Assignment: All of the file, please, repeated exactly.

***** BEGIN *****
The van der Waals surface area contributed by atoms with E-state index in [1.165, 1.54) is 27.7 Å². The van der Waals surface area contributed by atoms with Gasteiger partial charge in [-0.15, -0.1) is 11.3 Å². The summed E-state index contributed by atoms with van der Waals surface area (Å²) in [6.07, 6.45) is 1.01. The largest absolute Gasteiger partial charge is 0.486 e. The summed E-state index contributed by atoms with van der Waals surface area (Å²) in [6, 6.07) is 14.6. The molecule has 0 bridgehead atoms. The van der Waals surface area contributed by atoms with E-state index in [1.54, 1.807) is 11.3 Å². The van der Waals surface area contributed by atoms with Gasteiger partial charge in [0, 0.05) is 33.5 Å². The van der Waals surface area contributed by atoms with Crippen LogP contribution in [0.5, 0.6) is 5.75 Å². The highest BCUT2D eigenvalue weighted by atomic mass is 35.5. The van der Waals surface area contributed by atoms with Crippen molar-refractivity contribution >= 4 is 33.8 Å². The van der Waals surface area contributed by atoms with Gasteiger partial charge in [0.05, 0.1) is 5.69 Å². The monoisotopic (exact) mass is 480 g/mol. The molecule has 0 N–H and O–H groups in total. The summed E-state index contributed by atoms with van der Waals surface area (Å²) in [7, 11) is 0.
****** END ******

The van der Waals surface area contributed by atoms with E-state index in [1.165, 1.54) is 27.7 Å². The van der Waals surface area contributed by atoms with Gasteiger partial charge in [-0.15, -0.1) is 11.3 Å². The summed E-state index contributed by atoms with van der Waals surface area (Å²) in [6.07, 6.45) is 1.01. The largest absolute Gasteiger partial charge is 0.486 e. The summed E-state index contributed by atoms with van der Waals surface area (Å²) in [6, 6.07) is 14.6. The molecule has 0 bridgehead atoms. The van der Waals surface area contributed by atoms with E-state index in [1.54, 1.807) is 11.3 Å². The van der Waals surface area contributed by atoms with Gasteiger partial charge in [0, 0.05) is 33.5 Å². The van der Waals surface area contributed by atoms with Crippen LogP contribution in [0.5, 0.6) is 5.75 Å². The highest BCUT2D eigenvalue weighted by atomic mass is 35.5. The van der Waals surface area contributed by atoms with Crippen molar-refractivity contribution >= 4 is 33.8 Å². The van der Waals surface area contributed by atoms with Gasteiger partial charge in [0.05, 0.1) is 5.69 Å². The monoisotopic (exact) mass is 480 g/mol. The molecule has 0 N–H and O–H groups in total. The summed E-state index contributed by atoms with van der Waals surface area (Å²) in [7, 11) is 0.